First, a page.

How Point-of-Use Waste Gas Treatment Reduces Fab Emissions
What is Point-of-Use Waste Gas Treatment?
Many industrial and research production procedures use process gases and generate waste gases. These waste gases are toxic and/or highly flammable and very often pose a significant risk to production facilities and the environment. The semiconductor industry, for instance, uses perfluorocarbons, whose global warming potential (GWP) is extremely high. Combining and transporting different gases into a fab’s central waste gas system might produce highly flammable and highly explosive gaseous mixtures, which in the past has occasionally caused the total loss of entire production facilities. Particles contained within gases may also cause exhaust blockages. To eliminate these risks, process waste gases need to be treated at the “Point of Use” (POU) where harmful exhausts are abated immediately.
Typically POU gas treatment tools are situated in the subfab, and placed after the vacuum pumps. There are very few atmospheric processes in use, with vacuum based processes being in the majority. Best practice installation results in the gas abatement tool being placed as close to the pumps as possible. In turn, the pumps are also placed as close to the process tool as possible.
The basic concept of waste gas treatment systems are the same although several different technologies are available. Most tools use two stages in treating the waste gas flows, however depending on the process gases, one stage maybe more than adequate, be it a dry burner or a wet scrubber. In two stage systems the waste gases are broken down thermally to their constituent elements, oxidized to form a stable by product before being washed in a scrubber to remove any acidic components. The first stage of decomposition can be performed by several differing technologies such as "Burn", "thermal" and "plasma". The last two use electricity as an energy source while burn technologies use natural gas, LPG, or H2 as a fuel source.
The function of the scrubber is to transfer the remaining hazardous gases into the scrubbing liquid where they can be more easily treated. Often, lye is used to neutralize the scrubbing liquid prior within the system, this generally results in a lower water consumption and consumable usage. A strongly acidic scrubbing liquid has a large impact on the lifetime of internal components and therefore COO of the tool.
What are the common semiconductor fab emissions?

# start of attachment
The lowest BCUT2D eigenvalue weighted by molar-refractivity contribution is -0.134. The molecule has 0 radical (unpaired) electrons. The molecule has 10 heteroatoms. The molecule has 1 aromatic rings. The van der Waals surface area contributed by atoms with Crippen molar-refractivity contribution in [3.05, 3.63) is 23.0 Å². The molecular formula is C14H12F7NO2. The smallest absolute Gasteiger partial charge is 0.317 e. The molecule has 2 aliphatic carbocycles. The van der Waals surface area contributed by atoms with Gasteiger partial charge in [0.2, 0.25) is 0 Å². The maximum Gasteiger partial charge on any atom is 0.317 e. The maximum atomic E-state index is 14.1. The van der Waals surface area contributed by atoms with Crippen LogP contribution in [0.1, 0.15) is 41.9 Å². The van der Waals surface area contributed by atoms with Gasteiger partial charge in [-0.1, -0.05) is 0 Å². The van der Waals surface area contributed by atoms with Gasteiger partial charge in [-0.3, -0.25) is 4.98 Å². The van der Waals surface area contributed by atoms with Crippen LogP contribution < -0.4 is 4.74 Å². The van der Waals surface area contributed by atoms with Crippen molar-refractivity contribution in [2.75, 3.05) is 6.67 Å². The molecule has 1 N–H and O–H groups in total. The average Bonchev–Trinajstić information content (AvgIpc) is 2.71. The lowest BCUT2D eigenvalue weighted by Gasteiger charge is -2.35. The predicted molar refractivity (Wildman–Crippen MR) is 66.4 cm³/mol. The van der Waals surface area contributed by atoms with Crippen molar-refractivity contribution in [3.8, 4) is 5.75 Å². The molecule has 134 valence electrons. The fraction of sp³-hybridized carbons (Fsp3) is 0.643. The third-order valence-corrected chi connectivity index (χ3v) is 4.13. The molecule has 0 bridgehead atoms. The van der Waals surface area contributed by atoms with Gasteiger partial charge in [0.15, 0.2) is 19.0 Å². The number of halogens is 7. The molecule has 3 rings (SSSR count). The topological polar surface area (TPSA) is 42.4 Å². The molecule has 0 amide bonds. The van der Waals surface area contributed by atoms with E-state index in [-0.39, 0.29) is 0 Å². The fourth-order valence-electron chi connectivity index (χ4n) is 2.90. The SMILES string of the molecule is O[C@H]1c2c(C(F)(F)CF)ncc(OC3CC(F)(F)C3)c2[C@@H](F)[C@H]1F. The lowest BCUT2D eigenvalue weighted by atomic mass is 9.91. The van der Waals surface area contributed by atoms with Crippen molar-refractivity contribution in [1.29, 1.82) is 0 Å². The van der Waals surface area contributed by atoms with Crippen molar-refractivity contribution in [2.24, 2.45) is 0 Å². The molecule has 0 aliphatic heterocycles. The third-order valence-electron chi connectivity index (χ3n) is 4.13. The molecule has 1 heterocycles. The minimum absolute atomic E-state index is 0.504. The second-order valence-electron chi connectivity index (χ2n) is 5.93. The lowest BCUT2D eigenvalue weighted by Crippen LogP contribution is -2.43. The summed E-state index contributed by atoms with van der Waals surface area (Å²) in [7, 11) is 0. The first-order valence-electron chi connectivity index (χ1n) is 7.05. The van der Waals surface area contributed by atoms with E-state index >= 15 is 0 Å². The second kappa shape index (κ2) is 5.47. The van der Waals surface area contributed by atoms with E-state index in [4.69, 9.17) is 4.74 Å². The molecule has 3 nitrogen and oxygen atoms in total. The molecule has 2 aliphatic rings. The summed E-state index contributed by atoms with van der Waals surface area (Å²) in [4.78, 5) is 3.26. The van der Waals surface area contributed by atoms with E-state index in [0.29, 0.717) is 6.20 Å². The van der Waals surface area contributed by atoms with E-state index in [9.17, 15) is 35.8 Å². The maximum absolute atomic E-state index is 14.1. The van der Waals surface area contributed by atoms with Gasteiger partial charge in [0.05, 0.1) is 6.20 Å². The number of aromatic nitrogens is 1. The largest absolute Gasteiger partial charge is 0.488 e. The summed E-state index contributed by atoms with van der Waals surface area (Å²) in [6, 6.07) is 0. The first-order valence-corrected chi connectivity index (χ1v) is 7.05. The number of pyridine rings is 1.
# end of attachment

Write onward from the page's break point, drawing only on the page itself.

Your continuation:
Semiconductor manufacturers use a variety of high GWP gases to create intricate circuitry patterns upon silicon wafers and to rapidly clean chemical vapor deposition (CVD) tool chambers. Semiconductor manufacturing processes use high GWP fluorinated compounds including perfluorocarbons (e.g., CF4, C2F6 and C3F8), hydrofluorocarbons (CHF3, CH3F and CH2F2), nitrogen trifluoride (NF3) and sulfur hexafluoride (SF6). Semiconductor manufacturing processes also use fluorinated heat transfer fluids and nitrous oxide (N2O).
It is now known that under normal operating conditions, anywhere between 10 to 80 percent of the GWP gases pass through the manufacturing tool chambers unreacted and are released into the air if not treated by Point-of-Use abatement systems.
Benefits of DAS Point-of-Use Waste Gas Treatment
There are three main reasons and benefits why gas treatment is installed in a factory:
Health and Safety
Many of the process gases used are flammable or explosive such as H2 or SiH4 while others are poisons such as COF2, HBr, F2 and so must be treated before coming into contact with people or wildlife.
The second reason is that many gases used are dangerous for the environment such as CF4 which has a lifetime of approx. 50,000 years in the atmosphere and has a Global Warming Potential of 6,500 times that of CO2.
Optimization of the Process Tool Uptime
The third reason for gas abatement is that a lot of waste gases contain a lot of particles or dust in the gas flow. For example this dust is often created during Silane (SiH4) based deposition processes, the reacted Silane produces a Silicon Dioxide as a very fine dust as a waste product. This dust has the possibility to disrupt the facility exhaust leading to unintended downtime in the manufacturing plant. What makes the dust difficult to treat is that the particle size is often submicron and easily passes through wet scrubbers or physical filters without being trapped in the scrubbing liquid.